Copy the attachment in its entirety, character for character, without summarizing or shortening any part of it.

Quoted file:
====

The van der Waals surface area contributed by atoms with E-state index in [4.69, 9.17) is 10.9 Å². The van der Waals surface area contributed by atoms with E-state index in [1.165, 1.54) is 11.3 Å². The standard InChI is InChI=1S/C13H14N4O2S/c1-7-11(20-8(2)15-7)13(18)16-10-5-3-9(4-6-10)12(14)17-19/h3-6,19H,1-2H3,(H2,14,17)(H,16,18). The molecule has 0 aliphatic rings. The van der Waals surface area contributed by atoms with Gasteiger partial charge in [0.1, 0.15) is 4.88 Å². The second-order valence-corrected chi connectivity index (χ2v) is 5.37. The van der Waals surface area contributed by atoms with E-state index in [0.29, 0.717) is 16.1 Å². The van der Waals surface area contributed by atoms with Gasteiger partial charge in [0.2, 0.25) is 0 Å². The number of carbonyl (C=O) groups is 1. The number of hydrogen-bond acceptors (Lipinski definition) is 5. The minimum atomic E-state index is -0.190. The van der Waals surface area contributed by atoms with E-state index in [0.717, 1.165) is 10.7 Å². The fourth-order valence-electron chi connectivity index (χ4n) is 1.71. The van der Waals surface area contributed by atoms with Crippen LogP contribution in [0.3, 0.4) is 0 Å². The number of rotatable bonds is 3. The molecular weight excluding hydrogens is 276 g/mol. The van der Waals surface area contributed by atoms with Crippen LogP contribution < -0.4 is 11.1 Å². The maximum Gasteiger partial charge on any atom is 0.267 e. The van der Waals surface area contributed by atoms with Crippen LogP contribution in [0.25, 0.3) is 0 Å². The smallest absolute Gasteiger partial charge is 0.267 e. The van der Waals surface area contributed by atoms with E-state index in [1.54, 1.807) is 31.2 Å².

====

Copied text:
The van der Waals surface area contributed by atoms with E-state index in [4.69, 9.17) is 10.9 Å². The van der Waals surface area contributed by atoms with E-state index in [1.165, 1.54) is 11.3 Å². The standard InChI is InChI=1S/C13H14N4O2S/c1-7-11(20-8(2)15-7)13(18)16-10-5-3-9(4-6-10)12(14)17-19/h3-6,19H,1-2H3,(H2,14,17)(H,16,18). The molecule has 0 aliphatic rings. The van der Waals surface area contributed by atoms with Gasteiger partial charge in [0.1, 0.15) is 4.88 Å². The second-order valence-corrected chi connectivity index (χ2v) is 5.37. The van der Waals surface area contributed by atoms with E-state index in [0.29, 0.717) is 16.1 Å². The van der Waals surface area contributed by atoms with Gasteiger partial charge in [0.2, 0.25) is 0 Å². The number of carbonyl (C=O) groups is 1. The number of hydrogen-bond acceptors (Lipinski definition) is 5. The minimum atomic E-state index is -0.190. The van der Waals surface area contributed by atoms with E-state index in [0.717, 1.165) is 10.7 Å². The fourth-order valence-electron chi connectivity index (χ4n) is 1.71. The van der Waals surface area contributed by atoms with Crippen LogP contribution in [0.3, 0.4) is 0 Å². The number of rotatable bonds is 3. The molecular weight excluding hydrogens is 276 g/mol. The van der Waals surface area contributed by atoms with Crippen LogP contribution < -0.4 is 11.1 Å². The maximum Gasteiger partial charge on any atom is 0.267 e. The van der Waals surface area contributed by atoms with Crippen LogP contribution in [0.25, 0.3) is 0 Å². The smallest absolute Gasteiger partial charge is 0.267 e. The van der Waals surface area contributed by atoms with E-state index in [1.54, 1.807) is 31.2 Å².